In the hot news of the moment, the cyberwar led by Russia to put pressure on Ukraine and its allies awakens bad memories for cyber security professionals.
In 2017, the world held its breath when a major cyber-attack had already targeted Ukraine and paralyzed, among others, one of the largest carriers in the world. Let's go back a few years to shed some light on today's happening.
Initially, this is Petya, a malware (ransomware) that prevents Windows PCs from booting unless the victim pays in bitcoins.
The variant of this virus was named NotPetya by Kaspersky Lab and was spread from machine to machine in corporate networks. Its exploitation has been attributed to Sandworm, a group of hackers believed to belong to the GRU, the Russian national cyber security agency.
The attack was made possible by EternalBlue, an exploit created by the U.S. National Security Agency, disclosed during an intrusion into its top-secret file servers in early 2017.
And unlike Log4Shell, which I told you about two weeks ago, the speed of the virus' spread was extremely fast.
Read the breathless account of the paralysis of Danish shipping giant A.P. Møller-Maersk on June 27, 2017, on Wired (see below). Within minutes, all computers were infected, with crews unable to work even though the company operated 76 port facilities and had more than 800 ships on the seas at the time! Seventeen of the terminals were paralyzed, mobilizing 400 people from Maerck's IT teams, as well as 200 reinforcements from Deloitte, working day and night to find a solution. Terrifying.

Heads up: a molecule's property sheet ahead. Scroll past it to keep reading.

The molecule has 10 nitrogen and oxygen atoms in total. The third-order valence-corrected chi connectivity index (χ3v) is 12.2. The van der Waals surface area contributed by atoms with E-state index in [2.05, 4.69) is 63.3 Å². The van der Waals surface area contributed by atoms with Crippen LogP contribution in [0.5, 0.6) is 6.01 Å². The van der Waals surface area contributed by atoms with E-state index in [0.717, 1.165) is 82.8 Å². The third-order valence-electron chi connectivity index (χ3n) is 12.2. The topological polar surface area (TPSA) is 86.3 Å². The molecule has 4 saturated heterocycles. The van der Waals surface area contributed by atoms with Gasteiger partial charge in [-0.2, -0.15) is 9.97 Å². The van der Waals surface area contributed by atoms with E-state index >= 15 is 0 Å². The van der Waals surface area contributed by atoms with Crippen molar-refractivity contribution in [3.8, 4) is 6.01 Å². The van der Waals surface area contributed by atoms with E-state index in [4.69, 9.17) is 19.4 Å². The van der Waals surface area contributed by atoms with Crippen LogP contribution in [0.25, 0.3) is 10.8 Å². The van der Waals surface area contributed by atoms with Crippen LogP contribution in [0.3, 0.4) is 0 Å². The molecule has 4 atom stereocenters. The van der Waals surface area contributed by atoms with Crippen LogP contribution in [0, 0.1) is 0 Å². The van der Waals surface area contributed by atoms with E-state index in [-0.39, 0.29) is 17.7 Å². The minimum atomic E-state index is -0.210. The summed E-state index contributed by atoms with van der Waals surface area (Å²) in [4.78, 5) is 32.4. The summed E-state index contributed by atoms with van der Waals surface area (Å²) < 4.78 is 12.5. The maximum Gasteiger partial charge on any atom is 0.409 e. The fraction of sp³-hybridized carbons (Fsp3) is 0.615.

The virus also affected Merck, TNT Express, Saint-Gobain, Mondelez, and even a Russian company, Rosneft. The White House estimated the damage to be at least $10 billion.
Not to mention the poor Ukrainians, the first to be targeted by Russian attacks, just like today. Wired's story focuses on the case of Oschadbank and cites dozens of others, including an energy company, a transit hub, 22 banks, at least four hospitals, ATMs, gas pumps, etc. A Ukrainian official estimated that a total of 10 percent of the country's computers had been wiped out.
The Internet is so embedded in our societies’ operating systems and daily lives that the potential harm is almost infinite. Attacks have already begun, including oil facilities and the Ukrainian government. At the same time, like all viruses, malware is difficult to control and goes far beyond the initial target.
📖 What does this remind me of? To Ashes, Ashes, by René Barjavel, a science fiction novel published in 1943. It's the story of the collapse of a society resolutely oriented to technology, where electricity disappears one fine day, causing chaos. A visionary, Barjavel, considered one of the fathers of science fiction. If you haven't read it, I recommend it.